It is obvious that some Nigerians are receiving funding from abroad and conspiring with some Nigerian educational authorities to introduce an abrasive biological sex education in our schools to corrupt our children. This is completely unacceptable. A school sex education aimed at luring hapless school pupils into sexual promiscuity is not worth experimenting with. For example, the comprehensive sexuality education which Mrs. Bisi Fayemi, Mrs. Oby Nwankwo and others are promoting is very damaging to the character of children. It does not seek to pass ordinary sexuality education information to the kids to enable them make their respective choices. Rather it seeks to corrupt the kids and get them to become sexually active. For example, under the so-called comprehensive sexuality education, school pupils in open classroom are required to touch each other’s genital saying: “I like you”. The pupils are also expected to touch each other’s private parts and find out the differences in their respective private organs. As I write this, I have in front of me the youth peer sexuality education training guide/toolkit, funded by the United Nations Population Funds (UNFPA) in collaboration with other United Nations agencies. This guide contains suggested lessons for youth to teach their peers about sexuality.

I gather that the guide is already being used in some Nigerian secondary schools. On page 59 of the guide, students are required to give to their peers a list of sexual terms, including words like “vagina,” “breasts,” “orgasm,” “pleasure,” and “masturbation.” On page 61 the youth facilitators are told to share with other youths with whom they feel more comfortable things like “Your sexual fantasies (fantasies), “Your feelings about oral sex (oral)”, “Whether you enjoy erotic material (X), “Whether you have fantasided about a homosexual relationship (gay-fan),” “Whether you have had a homosexual relationship (gay-exp)”. On page 75 there is a condom relay race activity involving boys and girls. It instructs the peer leader to “Ask two volunteers (participants or co-facilitators) to hold the two penis models” and then to invite two teams to race to put the condoms on the models.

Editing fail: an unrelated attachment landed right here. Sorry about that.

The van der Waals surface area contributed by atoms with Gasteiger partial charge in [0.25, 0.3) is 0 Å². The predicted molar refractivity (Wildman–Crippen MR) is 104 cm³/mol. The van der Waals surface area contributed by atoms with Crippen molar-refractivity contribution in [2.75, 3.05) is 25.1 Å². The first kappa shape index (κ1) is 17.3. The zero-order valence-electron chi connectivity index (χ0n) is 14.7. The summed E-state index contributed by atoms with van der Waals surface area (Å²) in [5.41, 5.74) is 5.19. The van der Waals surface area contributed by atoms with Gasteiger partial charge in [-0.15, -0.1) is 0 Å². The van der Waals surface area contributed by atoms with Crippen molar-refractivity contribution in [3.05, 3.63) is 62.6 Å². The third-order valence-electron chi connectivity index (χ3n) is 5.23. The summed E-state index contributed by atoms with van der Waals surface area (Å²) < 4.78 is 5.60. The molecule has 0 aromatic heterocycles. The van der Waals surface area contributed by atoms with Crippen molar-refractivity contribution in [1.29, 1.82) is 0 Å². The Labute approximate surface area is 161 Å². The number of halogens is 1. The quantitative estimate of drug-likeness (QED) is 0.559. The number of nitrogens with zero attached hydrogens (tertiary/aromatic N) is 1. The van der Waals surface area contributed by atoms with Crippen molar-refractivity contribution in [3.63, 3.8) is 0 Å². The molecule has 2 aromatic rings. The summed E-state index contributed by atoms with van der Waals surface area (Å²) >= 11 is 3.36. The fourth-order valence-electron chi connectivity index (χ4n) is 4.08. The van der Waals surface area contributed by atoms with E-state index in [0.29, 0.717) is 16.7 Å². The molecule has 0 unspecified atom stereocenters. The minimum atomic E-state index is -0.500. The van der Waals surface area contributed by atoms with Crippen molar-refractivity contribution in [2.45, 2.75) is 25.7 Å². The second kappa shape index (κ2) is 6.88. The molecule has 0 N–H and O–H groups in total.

These startling revelations clearly invite Nigerian parents to stand up and be counted. As I said here last Wednesday, no school has a right to sexualise your children for you. Teen “safe-sex” is abhorred in virtually all Nigerian cultures. Above all, promotion of teen “safe-sex” in schools is unconstitutional in Nigeria. Therefore no school equally has a right to corrupt the morals of your children under the guise of sex education.

Unfortunately the Nigerian crisis is also a crisis of passivity. We are too tolerant of evil in Nigeria. Evil thrives when the so-called good people sit back and do nothing. Therefore we can no longer remain passive in Nigeria. Happily, Ahmed Akanbi is dragging the school corrupting her nine-year- old daughter to court. You who is lamenting, what have you resolved to do beyond mere lamentation? Nigerian parents should come together and shoot down the corruptive comprehensive sexuality education imposed on schools in Nigeria. In many countries, a corruptive thing such as the sexuality education cannot be imposed on schools without parental consent. But unfortunately, everything goes in Nigeria. Schools do not seek parental consent before sexualising the unsuspecting pupils. We must put a stop to it.